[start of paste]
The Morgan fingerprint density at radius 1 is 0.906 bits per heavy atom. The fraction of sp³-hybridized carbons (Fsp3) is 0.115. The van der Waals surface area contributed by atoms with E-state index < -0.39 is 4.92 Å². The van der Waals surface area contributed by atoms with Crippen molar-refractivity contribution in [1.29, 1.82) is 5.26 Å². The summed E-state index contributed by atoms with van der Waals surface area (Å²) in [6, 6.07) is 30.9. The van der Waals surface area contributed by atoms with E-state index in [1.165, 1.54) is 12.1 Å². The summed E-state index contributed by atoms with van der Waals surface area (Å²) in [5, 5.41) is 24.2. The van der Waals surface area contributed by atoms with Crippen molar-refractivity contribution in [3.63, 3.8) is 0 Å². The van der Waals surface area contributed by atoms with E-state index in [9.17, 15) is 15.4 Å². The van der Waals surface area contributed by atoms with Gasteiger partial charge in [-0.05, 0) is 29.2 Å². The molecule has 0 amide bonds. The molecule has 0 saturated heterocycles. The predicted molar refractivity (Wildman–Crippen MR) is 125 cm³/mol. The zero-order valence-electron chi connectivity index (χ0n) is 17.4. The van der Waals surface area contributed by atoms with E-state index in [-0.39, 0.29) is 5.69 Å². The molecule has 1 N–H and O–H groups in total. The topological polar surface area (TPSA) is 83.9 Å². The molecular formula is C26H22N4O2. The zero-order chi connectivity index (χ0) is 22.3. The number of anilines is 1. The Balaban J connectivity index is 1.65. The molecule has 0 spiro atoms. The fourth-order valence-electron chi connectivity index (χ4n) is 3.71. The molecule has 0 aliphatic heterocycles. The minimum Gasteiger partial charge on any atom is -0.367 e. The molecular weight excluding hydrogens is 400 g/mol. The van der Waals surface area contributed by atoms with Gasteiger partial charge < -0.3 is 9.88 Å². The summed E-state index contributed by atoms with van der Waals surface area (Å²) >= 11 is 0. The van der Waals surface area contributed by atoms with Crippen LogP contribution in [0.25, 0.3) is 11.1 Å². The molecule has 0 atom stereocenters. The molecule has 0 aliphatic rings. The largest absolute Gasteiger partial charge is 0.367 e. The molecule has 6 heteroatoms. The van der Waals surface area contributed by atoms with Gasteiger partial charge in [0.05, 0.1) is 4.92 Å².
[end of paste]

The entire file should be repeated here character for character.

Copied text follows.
The Morgan fingerprint density at radius 1 is 0.906 bits per heavy atom. The fraction of sp³-hybridized carbons (Fsp3) is 0.115. The van der Waals surface area contributed by atoms with E-state index < -0.39 is 4.92 Å². The van der Waals surface area contributed by atoms with Crippen molar-refractivity contribution in [1.29, 1.82) is 5.26 Å². The summed E-state index contributed by atoms with van der Waals surface area (Å²) in [6, 6.07) is 30.9. The van der Waals surface area contributed by atoms with E-state index in [1.165, 1.54) is 12.1 Å². The summed E-state index contributed by atoms with van der Waals surface area (Å²) in [5, 5.41) is 24.2. The van der Waals surface area contributed by atoms with Crippen molar-refractivity contribution in [3.63, 3.8) is 0 Å². The van der Waals surface area contributed by atoms with E-state index in [9.17, 15) is 15.4 Å². The van der Waals surface area contributed by atoms with Gasteiger partial charge in [-0.05, 0) is 29.2 Å². The molecule has 0 amide bonds. The molecule has 0 saturated heterocycles. The predicted molar refractivity (Wildman–Crippen MR) is 125 cm³/mol. The zero-order valence-electron chi connectivity index (χ0n) is 17.4. The van der Waals surface area contributed by atoms with E-state index in [-0.39, 0.29) is 5.69 Å². The molecule has 1 N–H and O–H groups in total. The topological polar surface area (TPSA) is 83.9 Å². The molecular formula is C26H22N4O2. The zero-order chi connectivity index (χ0) is 22.3. The number of anilines is 1. The Balaban J connectivity index is 1.65. The molecule has 0 spiro atoms. The fourth-order valence-electron chi connectivity index (χ4n) is 3.71. The molecule has 0 aliphatic heterocycles. The minimum Gasteiger partial charge on any atom is -0.367 e. The molecular weight excluding hydrogens is 400 g/mol. The van der Waals surface area contributed by atoms with Gasteiger partial charge < -0.3 is 9.88 Å². The summed E-state index contributed by atoms with van der Waals surface area (Å²) >= 11 is 0. The van der Waals surface area contributed by atoms with Crippen LogP contribution in [0.25, 0.3) is 11.1 Å². The molecule has 0 atom stereocenters. The molecule has 0 aliphatic rings. The largest absolute Gasteiger partial charge is 0.367 e. The molecule has 6 heteroatoms. The van der Waals surface area contributed by atoms with Gasteiger partial charge in [0.05, 0.1) is 4.92 Å².